Housing bubble expert, Jonathan Tepper, has described Australia’s property market as “one of the biggest bubbles in history”. He has also criticised the country’s regulators for acting too late to cool the market and adding that the banking system in Australia was “unstable”.
Stressed mortgage holders
A recent study showed 57% of Australian mortgage holders would not be able to handle a $100 loan payment increase.
Should the average standard variable lending rate increase from 4.83% to 5.28% more than half the country’s mortgage holders would struggle to make their payments. That figure increases to 70% for South Australian borrowers, where house prices are at their highest.
Instead of cooling the housing market the government exacerbated the problem by making foreign investment in property easier. They relaxed legislation to make it possible for temporary residents to buy property in Australia.
The interest from China was huge and further inflated the market. However, many of the Chinese who borrowed to buy property from Australian banks used fake statements of foreign income.
USB estimates that major Australian banks are carrying $500 billion of mortgages which are “not completely factually accurate”.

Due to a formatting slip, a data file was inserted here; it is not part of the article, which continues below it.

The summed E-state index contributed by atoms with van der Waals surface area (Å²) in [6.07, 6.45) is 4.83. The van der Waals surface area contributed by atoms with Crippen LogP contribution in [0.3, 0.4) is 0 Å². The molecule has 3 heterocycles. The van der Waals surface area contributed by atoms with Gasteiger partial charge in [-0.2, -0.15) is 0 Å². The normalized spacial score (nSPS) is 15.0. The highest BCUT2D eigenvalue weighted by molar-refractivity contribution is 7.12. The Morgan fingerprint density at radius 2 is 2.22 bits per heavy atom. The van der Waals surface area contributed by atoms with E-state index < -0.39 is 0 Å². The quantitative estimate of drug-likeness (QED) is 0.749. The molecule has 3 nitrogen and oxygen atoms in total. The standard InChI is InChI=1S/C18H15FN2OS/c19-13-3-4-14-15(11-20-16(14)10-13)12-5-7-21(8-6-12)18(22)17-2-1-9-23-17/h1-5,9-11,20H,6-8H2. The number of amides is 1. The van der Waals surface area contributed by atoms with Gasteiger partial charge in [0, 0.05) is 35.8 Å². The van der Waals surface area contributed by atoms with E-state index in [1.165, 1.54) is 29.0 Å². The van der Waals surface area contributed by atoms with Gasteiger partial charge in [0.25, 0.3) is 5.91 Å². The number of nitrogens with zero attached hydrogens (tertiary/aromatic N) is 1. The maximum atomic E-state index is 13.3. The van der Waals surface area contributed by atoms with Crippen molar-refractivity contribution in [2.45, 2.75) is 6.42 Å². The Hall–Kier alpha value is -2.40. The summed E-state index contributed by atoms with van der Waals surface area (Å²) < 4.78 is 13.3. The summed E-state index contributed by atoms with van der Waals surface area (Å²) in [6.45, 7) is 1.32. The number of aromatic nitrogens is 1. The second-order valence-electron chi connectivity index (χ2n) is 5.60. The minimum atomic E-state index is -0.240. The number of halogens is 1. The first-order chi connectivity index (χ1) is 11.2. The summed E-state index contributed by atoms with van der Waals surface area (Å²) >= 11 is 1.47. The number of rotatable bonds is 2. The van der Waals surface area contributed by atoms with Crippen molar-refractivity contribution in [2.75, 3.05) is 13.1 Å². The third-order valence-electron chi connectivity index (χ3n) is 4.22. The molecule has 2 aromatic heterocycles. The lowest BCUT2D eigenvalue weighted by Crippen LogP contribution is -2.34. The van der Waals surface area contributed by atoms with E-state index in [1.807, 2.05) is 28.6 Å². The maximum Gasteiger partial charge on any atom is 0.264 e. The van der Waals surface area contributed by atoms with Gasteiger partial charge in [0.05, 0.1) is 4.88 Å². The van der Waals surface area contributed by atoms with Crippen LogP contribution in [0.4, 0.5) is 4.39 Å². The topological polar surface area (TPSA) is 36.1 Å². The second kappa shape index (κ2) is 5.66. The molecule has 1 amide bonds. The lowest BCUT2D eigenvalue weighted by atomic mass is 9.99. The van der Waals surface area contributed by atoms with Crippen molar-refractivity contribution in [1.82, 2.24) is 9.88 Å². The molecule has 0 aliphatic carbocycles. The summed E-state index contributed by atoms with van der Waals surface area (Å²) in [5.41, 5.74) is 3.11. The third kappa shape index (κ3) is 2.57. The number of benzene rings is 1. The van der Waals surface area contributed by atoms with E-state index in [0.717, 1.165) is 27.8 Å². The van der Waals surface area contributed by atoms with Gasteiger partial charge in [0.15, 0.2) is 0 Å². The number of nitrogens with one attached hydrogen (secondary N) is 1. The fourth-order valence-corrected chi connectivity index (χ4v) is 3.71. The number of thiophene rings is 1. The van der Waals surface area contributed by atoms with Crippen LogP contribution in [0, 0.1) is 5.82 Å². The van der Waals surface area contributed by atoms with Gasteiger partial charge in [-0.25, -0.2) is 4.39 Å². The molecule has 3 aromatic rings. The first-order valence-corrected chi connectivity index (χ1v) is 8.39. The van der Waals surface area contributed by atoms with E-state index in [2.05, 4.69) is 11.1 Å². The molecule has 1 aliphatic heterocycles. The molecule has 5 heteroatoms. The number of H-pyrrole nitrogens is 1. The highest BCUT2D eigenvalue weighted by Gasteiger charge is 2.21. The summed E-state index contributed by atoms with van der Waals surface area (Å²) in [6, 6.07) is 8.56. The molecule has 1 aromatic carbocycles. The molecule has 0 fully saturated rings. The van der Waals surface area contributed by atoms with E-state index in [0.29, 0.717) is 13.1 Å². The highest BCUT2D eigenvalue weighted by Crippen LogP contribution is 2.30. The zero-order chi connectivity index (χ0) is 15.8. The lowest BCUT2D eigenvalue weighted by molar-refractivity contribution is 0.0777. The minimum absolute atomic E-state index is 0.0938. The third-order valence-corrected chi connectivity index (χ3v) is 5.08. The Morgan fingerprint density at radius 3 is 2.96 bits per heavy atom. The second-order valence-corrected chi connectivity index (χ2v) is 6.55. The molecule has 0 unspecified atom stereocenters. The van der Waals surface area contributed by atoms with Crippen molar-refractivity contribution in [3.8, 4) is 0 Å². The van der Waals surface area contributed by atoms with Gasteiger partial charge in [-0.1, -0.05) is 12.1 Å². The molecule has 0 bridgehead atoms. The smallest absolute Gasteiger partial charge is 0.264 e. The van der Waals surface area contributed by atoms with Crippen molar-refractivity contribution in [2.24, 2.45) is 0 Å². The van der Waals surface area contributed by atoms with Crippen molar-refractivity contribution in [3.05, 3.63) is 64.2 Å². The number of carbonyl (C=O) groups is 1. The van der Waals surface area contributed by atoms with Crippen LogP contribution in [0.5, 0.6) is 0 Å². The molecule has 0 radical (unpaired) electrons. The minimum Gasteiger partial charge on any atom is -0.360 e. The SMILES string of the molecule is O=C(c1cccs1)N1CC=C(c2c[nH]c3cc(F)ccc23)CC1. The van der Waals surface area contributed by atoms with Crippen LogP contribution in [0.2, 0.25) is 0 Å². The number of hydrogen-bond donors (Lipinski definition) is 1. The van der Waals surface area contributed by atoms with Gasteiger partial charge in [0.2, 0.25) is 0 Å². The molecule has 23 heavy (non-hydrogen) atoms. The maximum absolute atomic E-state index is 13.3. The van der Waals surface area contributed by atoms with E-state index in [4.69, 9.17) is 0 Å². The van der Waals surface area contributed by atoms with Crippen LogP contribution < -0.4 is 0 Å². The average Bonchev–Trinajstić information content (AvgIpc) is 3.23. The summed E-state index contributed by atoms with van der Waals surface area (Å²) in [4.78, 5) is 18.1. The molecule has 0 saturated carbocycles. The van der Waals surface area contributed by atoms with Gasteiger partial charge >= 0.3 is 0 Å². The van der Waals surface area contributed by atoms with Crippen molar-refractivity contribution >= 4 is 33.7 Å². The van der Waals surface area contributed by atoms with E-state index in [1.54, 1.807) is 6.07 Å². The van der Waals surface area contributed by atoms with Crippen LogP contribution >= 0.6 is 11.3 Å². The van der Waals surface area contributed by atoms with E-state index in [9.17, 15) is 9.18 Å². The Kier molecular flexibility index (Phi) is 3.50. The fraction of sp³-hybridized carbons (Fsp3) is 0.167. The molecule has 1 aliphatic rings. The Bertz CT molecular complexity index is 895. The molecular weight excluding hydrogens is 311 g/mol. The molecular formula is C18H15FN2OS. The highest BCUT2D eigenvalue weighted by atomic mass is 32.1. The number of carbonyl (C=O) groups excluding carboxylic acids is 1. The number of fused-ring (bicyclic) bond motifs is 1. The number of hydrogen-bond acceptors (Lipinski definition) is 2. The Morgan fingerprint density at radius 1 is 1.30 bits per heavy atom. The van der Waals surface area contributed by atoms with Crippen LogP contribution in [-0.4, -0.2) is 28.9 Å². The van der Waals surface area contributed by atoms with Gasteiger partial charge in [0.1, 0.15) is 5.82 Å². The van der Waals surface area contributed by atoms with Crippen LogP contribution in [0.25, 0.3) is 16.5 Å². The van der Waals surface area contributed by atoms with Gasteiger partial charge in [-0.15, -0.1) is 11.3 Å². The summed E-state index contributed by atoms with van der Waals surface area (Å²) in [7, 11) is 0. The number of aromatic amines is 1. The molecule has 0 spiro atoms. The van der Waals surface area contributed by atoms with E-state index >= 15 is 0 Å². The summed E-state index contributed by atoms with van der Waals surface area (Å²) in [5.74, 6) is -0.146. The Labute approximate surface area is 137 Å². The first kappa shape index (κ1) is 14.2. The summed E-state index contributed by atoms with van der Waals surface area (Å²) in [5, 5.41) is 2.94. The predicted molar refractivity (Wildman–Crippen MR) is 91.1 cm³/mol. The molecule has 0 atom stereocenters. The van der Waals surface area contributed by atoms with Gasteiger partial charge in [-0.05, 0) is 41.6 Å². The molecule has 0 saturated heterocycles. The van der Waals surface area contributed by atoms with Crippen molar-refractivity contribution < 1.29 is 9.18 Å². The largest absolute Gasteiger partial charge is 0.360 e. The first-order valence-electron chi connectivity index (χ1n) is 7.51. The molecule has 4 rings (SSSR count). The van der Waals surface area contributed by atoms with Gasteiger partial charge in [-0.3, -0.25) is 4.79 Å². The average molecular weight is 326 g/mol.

The actions of the government have pushed the price of property well beyond the reach of the average Australian. Urban planners’ scale states a median house price to household income ratio of 5.1 or over is “severely unaffordable”.
Research by the Domain Group found the median house price in Sydney at the end of July 2017 was $1,178,417. The Australian Bureau of Statistics report that the average pre-tax wage for the city is $91,000. This makes the median house price to household income ratio for Sydney 13x. For Melbourne it is 9.6x. After tax these ratios widen still further. This also assumes that your average Australian will go without eating and clothing in order to pay the mortgage.
Clearly, property can no longer drive Australia’s economy, and nor can it rely on demand for its mining output. Australia is also lacking in future proof industries. Its companies are treading water, company tax has remained static at $68 billion for the last three years.
Altair Asset Management effectively rubber-stamped the fact that Australia’s property market is about to implode. In May this year it liquidated its Australian share funds and return hundreds of millions of dollars back to clients because they are so sure of the impending property market collapse. It’s an extraordinary decision for any asset management company to take.
FXB Trading’s experts are equally convinced that Australia’s economy is at the point of no return. They’ve devised a strategy to profit from the situation as many analysts did ahead of the 2008 sub-prime mortgage crash in the US which then caused the subsequent global financial crisis.
In the 2008 scenario their investment returned ratios of between 1:10 to 1:20. FXB’s traders will replicate the trade, but will also hedge their position.
Until the market crashed in 2008 those US traders were in a losing position. Hedging makes it is possible to avoid losses until the crash occurs.